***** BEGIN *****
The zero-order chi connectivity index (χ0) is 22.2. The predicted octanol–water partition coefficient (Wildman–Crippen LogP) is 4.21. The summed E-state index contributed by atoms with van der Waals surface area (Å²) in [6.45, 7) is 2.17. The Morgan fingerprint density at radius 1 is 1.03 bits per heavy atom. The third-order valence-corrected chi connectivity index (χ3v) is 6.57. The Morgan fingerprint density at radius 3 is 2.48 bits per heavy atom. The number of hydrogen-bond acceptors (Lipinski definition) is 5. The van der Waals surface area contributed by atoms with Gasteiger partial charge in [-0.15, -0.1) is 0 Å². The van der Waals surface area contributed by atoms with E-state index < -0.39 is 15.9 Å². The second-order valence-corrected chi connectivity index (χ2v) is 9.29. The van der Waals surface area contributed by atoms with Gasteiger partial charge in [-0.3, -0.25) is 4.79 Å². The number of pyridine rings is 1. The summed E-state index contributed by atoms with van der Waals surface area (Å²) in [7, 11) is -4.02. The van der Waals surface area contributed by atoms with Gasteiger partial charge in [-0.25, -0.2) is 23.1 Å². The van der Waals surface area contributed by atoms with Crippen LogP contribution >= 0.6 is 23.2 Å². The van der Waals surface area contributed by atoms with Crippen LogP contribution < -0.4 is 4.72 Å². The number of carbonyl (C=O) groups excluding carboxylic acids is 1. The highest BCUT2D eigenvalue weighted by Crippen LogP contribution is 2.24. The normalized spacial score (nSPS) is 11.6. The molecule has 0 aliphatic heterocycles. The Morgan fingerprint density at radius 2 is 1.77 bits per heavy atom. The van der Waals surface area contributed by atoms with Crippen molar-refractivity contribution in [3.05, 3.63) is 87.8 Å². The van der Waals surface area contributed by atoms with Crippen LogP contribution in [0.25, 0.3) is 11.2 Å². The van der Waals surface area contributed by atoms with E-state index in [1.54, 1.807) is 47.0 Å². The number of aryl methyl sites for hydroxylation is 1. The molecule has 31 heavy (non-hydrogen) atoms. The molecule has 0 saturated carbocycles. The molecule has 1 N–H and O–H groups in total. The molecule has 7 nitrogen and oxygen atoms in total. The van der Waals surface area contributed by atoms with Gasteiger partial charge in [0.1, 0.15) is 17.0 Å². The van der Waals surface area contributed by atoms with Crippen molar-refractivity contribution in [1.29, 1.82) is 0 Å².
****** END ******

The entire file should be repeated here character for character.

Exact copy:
The zero-order chi connectivity index (χ0) is 22.2. The predicted octanol–water partition coefficient (Wildman–Crippen LogP) is 4.21. The summed E-state index contributed by atoms with van der Waals surface area (Å²) in [6.45, 7) is 2.17. The Morgan fingerprint density at radius 1 is 1.03 bits per heavy atom. The third-order valence-corrected chi connectivity index (χ3v) is 6.57. The Morgan fingerprint density at radius 3 is 2.48 bits per heavy atom. The number of hydrogen-bond acceptors (Lipinski definition) is 5. The van der Waals surface area contributed by atoms with Gasteiger partial charge in [-0.15, -0.1) is 0 Å². The van der Waals surface area contributed by atoms with E-state index < -0.39 is 15.9 Å². The second-order valence-corrected chi connectivity index (χ2v) is 9.29. The van der Waals surface area contributed by atoms with Gasteiger partial charge in [-0.3, -0.25) is 4.79 Å². The number of pyridine rings is 1. The summed E-state index contributed by atoms with van der Waals surface area (Å²) in [7, 11) is -4.02. The van der Waals surface area contributed by atoms with Gasteiger partial charge in [-0.25, -0.2) is 23.1 Å². The van der Waals surface area contributed by atoms with Crippen LogP contribution >= 0.6 is 23.2 Å². The van der Waals surface area contributed by atoms with Crippen LogP contribution < -0.4 is 4.72 Å². The number of carbonyl (C=O) groups excluding carboxylic acids is 1. The highest BCUT2D eigenvalue weighted by Crippen LogP contribution is 2.24. The normalized spacial score (nSPS) is 11.6. The molecule has 0 aliphatic heterocycles. The Morgan fingerprint density at radius 2 is 1.77 bits per heavy atom. The van der Waals surface area contributed by atoms with Crippen molar-refractivity contribution in [3.05, 3.63) is 87.8 Å². The van der Waals surface area contributed by atoms with Crippen LogP contribution in [0.25, 0.3) is 11.2 Å². The van der Waals surface area contributed by atoms with E-state index in [1.54, 1.807) is 47.0 Å². The number of aryl methyl sites for hydroxylation is 1. The molecule has 31 heavy (non-hydrogen) atoms. The molecule has 0 saturated carbocycles. The molecule has 1 N–H and O–H groups in total. The molecule has 7 nitrogen and oxygen atoms in total. The van der Waals surface area contributed by atoms with Gasteiger partial charge in [0.1, 0.15) is 17.0 Å². The van der Waals surface area contributed by atoms with Crippen molar-refractivity contribution in [1.29, 1.82) is 0 Å².